The Barnard Castle Meet is an annual carnival festival held on the second bank holiday weekend in May, the schools' summer half-term week. The Meet, as it is known locally, has grown from the North East Cyclists' Meet dating back to 1885, and since the early 1900s the town has staged a carnival and grand procession through the town centre on the bank holiday Monday. The weekend is now probably the largest event in the Barnard Castle and Teesdale calendar. There are around twenty separate events that the Meet Committee asserts 'reach every corner of the community'. In recent years the committee has staged its own music event showcasing local and national talent on the Sunday and Monday, with all technical and musical support from Teesdale Community Resources (TCR).

The TCR Hub[35] is a community centre on the edge of the town with a wide range of indoor and outdoor activities.

The Barnard Castle Band, founded in 1860, is a brass band based in the town, well known outside the area as a result of the march Barnard Castle by Goff Richards.[36]

Notable people[edit]

  • Anne Fine – children's writer. Twice Whitbread Prize winner
  • Arthur Henderson – Winner of Nobel Peace prize (1934). Former MP for Barnard Castle and first Labour cabinet minister[37]
  • David Harper - BBC TV Antiques Presenter
  • Glenn Hugill – television presenter and producer
  • David Jennings – composer
  • Ian Usher – traveller, adventurer, writer and speaker. Sold "entire life" on eBay in 2008

Former residents[edit]


  1. ^ "Town population 2011". Archived from the original on 14 July 2015. Retrieved 6 July 2015.
  2. ^ "Home :Barnard Castle Town Council". Barnardcastletowncouncil.gov.uk. Archived from the original on 22 January 2022. Retrieved 22 January 2022.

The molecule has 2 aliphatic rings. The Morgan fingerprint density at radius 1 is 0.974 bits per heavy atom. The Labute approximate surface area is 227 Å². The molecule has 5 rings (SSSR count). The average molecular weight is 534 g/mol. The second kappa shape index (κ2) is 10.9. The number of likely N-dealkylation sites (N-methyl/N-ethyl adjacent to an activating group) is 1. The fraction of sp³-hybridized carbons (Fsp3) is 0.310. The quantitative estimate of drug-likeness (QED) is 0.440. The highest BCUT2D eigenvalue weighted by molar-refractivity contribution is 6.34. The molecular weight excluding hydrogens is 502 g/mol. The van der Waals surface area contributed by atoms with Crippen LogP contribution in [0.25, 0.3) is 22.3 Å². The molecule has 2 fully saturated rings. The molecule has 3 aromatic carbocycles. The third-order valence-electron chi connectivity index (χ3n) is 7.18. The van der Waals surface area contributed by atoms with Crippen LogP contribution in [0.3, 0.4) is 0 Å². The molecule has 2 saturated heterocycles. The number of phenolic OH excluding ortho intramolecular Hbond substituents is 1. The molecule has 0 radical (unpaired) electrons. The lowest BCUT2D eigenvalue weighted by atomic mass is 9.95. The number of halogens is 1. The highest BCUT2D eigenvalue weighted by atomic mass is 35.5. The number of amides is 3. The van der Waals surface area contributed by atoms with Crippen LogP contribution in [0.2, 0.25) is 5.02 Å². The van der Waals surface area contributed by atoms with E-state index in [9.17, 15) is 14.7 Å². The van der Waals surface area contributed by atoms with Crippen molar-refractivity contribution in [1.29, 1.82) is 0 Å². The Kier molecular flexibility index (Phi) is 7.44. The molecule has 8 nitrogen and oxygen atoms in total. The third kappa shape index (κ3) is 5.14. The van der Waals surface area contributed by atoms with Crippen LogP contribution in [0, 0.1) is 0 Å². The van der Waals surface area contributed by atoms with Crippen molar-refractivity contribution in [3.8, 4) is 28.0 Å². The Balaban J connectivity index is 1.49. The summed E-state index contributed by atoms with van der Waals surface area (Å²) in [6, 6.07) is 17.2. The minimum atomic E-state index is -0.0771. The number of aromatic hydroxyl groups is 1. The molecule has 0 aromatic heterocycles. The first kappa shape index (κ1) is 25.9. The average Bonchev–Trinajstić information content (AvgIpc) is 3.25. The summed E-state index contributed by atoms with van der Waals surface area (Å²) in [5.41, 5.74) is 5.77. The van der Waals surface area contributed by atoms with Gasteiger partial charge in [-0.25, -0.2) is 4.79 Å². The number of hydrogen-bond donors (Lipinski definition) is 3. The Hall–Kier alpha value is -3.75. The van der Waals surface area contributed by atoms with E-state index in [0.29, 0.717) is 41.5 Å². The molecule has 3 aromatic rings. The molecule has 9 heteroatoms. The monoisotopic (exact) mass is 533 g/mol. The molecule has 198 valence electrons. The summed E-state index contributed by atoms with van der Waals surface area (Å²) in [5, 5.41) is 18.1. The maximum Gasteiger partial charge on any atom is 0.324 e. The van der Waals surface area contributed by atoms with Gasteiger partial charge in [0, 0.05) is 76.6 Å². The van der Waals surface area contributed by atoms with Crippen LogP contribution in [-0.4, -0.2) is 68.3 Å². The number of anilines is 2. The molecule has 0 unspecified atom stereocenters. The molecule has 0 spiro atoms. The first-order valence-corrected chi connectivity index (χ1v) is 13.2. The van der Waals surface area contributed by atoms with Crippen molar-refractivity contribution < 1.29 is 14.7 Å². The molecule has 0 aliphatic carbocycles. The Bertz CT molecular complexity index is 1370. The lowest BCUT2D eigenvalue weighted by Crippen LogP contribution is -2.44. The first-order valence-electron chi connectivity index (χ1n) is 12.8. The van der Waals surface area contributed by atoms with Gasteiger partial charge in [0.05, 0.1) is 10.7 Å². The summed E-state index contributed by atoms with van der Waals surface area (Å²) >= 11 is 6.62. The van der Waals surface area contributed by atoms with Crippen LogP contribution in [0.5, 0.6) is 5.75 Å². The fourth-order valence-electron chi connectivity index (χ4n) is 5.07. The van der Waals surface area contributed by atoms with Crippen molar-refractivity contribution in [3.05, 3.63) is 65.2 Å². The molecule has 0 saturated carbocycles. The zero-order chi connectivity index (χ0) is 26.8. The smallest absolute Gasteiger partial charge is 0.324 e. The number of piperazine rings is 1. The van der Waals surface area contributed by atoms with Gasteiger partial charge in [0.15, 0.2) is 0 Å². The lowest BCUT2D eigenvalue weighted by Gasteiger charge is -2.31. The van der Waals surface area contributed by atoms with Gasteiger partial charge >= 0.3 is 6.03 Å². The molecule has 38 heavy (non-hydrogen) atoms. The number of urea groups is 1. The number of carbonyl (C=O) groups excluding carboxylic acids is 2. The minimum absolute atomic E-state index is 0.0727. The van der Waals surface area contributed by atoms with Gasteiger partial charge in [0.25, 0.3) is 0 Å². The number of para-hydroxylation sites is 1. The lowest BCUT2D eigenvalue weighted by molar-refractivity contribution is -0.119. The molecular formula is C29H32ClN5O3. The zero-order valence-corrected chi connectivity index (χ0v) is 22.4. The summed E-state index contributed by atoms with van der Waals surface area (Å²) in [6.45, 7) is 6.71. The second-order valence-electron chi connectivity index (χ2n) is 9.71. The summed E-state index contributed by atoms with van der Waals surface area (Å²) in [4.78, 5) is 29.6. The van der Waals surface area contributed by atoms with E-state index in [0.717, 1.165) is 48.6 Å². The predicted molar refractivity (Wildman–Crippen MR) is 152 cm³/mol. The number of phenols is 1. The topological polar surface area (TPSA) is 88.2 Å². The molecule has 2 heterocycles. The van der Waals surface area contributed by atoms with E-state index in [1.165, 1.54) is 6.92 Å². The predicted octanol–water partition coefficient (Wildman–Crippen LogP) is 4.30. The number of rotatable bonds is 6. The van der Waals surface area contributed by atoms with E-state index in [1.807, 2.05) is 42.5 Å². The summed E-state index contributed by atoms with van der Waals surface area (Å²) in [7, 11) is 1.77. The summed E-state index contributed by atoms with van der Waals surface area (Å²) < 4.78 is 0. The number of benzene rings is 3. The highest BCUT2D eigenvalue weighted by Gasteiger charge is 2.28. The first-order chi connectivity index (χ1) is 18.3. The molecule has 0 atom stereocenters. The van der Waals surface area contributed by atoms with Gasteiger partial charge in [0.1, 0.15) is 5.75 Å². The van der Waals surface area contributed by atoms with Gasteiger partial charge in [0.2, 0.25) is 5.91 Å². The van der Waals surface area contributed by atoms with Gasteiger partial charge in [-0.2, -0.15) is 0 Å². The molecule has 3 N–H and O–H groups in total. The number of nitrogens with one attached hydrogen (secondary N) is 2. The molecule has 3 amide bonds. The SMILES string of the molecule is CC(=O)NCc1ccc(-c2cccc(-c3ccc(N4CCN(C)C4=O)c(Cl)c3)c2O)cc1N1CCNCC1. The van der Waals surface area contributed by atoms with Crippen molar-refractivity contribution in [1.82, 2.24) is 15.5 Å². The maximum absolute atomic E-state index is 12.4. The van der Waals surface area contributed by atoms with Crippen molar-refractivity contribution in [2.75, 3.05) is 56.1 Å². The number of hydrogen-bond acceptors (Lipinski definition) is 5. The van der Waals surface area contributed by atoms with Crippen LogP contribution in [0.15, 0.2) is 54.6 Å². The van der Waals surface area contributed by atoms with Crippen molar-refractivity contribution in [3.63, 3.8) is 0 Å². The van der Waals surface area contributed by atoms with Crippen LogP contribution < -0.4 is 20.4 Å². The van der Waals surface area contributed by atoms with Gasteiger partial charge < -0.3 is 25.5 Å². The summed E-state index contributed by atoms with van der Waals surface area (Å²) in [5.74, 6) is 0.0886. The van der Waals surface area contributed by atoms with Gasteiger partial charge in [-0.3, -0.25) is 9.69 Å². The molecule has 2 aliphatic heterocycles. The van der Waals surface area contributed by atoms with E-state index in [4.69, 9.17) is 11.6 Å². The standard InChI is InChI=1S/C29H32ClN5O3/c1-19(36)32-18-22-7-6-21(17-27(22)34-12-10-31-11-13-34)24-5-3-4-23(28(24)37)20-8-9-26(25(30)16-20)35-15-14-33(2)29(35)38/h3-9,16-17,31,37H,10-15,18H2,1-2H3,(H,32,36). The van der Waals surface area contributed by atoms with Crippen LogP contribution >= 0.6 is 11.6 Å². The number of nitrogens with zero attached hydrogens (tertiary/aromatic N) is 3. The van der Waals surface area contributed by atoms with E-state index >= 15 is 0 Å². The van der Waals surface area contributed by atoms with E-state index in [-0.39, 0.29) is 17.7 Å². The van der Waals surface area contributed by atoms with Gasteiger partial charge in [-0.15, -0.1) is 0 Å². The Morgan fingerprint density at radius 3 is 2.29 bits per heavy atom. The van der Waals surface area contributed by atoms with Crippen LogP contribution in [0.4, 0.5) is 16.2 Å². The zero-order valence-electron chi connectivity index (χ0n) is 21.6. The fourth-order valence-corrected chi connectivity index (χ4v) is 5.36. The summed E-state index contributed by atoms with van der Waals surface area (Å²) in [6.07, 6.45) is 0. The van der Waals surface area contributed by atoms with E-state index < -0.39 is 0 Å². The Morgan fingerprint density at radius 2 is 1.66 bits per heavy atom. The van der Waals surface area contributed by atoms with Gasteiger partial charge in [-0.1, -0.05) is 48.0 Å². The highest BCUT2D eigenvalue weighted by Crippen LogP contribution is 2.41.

3. ^ "GSK Barnard Castle". Devereux Architects. Archived from the original on 3 May 2014.
  4. ^ "BBC – Domesday Reloaded: A BARNARD CASTLE FACTORY". domesday. Archived from the original on 2 January 2018. Retrieved 20 December 2019.
  5. ^ "Teesdale Mercury". teesdalemercury.co.uk. Archived from the original on 3 May 2014.
  6. ^ Lilley, Charles (2000). Old Barnard Castle. Catrine, Ayrshire: Stenlake Publishing. p. 3. ISBN 9781840331059. Archived from the original on 2 November 2014. Retrieved 28 March 2013.
  7. ^ Historic England (24 February 1950). "The Castle (Grade I) (1218822)". National Heritage List for England.
  8. ^ Historic England (22 May 1973). "Former chapel at north west corner of garden to number 7 former chapel in outer ward of the castle, with wall attached (Grade II) (1282722)". National Heritage List for England.
  9. ^ All in due time: the collected essays and broadcast talks of Humphry House By Humphry House p283
  10. ^ "History of Barnard Castle, in Teesdale and County Durham – Map and description". visionofbritain.org.uk. Archived from the original on 1 December 2017. Retrieved 4 May 2014.
  11. ^ "BBC News – Exhibition explores Charles Dickens' links with County Durham". BBC News. 6 February 2012. Archived from the original on 1 January 2018. Retrieved 21 June 2018.
  12. ^ Jordan, John O.; John, Jordan O. (18 June 2001). The Cambridge Companion to Charles Dickens. ISBN 9780521669641. Archived from the original on 18 April 2024. Retrieved 24 November 2020.
  13. ^ "Barnard Castle Blue Plaque Trail". teesdalediscovery.com. Archived from the original on 16 July 2014.